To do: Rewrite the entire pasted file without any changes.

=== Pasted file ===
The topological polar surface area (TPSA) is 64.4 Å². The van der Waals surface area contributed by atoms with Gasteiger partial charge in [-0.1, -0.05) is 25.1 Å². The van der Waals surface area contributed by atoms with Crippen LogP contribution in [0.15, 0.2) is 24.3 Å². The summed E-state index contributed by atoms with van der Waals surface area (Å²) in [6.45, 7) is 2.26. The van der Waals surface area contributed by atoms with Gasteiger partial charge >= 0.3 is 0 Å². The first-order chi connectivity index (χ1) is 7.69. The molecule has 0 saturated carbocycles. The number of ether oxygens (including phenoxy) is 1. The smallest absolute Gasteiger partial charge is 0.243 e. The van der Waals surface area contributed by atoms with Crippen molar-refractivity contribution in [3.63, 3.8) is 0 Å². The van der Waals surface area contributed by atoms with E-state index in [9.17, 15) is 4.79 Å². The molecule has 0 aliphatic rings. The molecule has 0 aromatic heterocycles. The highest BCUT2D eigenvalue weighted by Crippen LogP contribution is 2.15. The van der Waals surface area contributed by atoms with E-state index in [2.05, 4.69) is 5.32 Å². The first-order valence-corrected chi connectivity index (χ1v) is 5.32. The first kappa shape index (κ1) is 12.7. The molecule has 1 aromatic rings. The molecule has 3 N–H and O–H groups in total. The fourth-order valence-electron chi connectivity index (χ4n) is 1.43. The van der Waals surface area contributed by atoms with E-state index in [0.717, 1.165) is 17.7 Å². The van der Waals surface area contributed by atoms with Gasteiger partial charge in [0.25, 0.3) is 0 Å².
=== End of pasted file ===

The topological polar surface area (TPSA) is 64.4 Å². The van der Waals surface area contributed by atoms with Gasteiger partial charge in [-0.1, -0.05) is 25.1 Å². The van der Waals surface area contributed by atoms with Crippen LogP contribution in [0.15, 0.2) is 24.3 Å². The summed E-state index contributed by atoms with van der Waals surface area (Å²) in [6.45, 7) is 2.26. The van der Waals surface area contributed by atoms with Gasteiger partial charge >= 0.3 is 0 Å². The first-order chi connectivity index (χ1) is 7.69. The molecule has 0 saturated carbocycles. The number of ether oxygens (including phenoxy) is 1. The smallest absolute Gasteiger partial charge is 0.243 e. The van der Waals surface area contributed by atoms with Crippen molar-refractivity contribution in [3.63, 3.8) is 0 Å². The van der Waals surface area contributed by atoms with E-state index in [9.17, 15) is 4.79 Å². The molecule has 0 aliphatic rings. The molecule has 0 aromatic heterocycles. The highest BCUT2D eigenvalue weighted by Crippen LogP contribution is 2.15. The van der Waals surface area contributed by atoms with E-state index in [2.05, 4.69) is 5.32 Å². The first-order valence-corrected chi connectivity index (χ1v) is 5.32. The first kappa shape index (κ1) is 12.7. The molecule has 1 aromatic rings. The molecule has 3 N–H and O–H groups in total. The fourth-order valence-electron chi connectivity index (χ4n) is 1.43. The van der Waals surface area contributed by atoms with E-state index in [0.717, 1.165) is 17.7 Å². The van der Waals surface area contributed by atoms with Gasteiger partial charge in [0.25, 0.3) is 0 Å².